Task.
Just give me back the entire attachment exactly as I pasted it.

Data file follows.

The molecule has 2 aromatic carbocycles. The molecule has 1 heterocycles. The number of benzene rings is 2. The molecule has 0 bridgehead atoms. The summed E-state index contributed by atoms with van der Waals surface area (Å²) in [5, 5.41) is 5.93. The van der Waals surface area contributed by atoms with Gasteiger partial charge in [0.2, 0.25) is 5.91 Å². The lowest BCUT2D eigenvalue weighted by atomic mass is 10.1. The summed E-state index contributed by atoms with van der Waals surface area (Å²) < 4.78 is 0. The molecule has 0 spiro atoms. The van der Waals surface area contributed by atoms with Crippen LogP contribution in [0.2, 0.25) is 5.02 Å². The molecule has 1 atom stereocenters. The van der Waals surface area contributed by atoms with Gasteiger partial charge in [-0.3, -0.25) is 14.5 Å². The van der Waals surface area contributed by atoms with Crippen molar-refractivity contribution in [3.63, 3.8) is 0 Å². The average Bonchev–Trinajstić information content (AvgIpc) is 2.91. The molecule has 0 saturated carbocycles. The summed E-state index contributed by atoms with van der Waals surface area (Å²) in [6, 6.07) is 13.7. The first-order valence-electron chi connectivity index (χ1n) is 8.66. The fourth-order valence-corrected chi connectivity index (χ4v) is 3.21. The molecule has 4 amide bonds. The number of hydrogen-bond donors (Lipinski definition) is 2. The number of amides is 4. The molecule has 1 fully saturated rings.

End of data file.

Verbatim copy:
The molecule has 2 aromatic carbocycles. The molecule has 1 heterocycles. The number of benzene rings is 2. The molecule has 0 bridgehead atoms. The summed E-state index contributed by atoms with van der Waals surface area (Å²) in [5, 5.41) is 5.93. The van der Waals surface area contributed by atoms with Gasteiger partial charge in [0.2, 0.25) is 5.91 Å². The lowest BCUT2D eigenvalue weighted by atomic mass is 10.1. The summed E-state index contributed by atoms with van der Waals surface area (Å²) < 4.78 is 0. The molecule has 0 spiro atoms. The van der Waals surface area contributed by atoms with Crippen LogP contribution in [0.2, 0.25) is 5.02 Å². The molecule has 1 atom stereocenters. The van der Waals surface area contributed by atoms with Gasteiger partial charge in [-0.3, -0.25) is 14.5 Å². The van der Waals surface area contributed by atoms with Crippen molar-refractivity contribution in [3.63, 3.8) is 0 Å². The average Bonchev–Trinajstić information content (AvgIpc) is 2.91. The molecule has 0 saturated carbocycles. The summed E-state index contributed by atoms with van der Waals surface area (Å²) in [6, 6.07) is 13.7. The first-order valence-electron chi connectivity index (χ1n) is 8.66. The fourth-order valence-corrected chi connectivity index (χ4v) is 3.21. The molecule has 4 amide bonds. The number of hydrogen-bond donors (Lipinski definition) is 2. The number of amides is 4. The molecule has 1 fully saturated rings.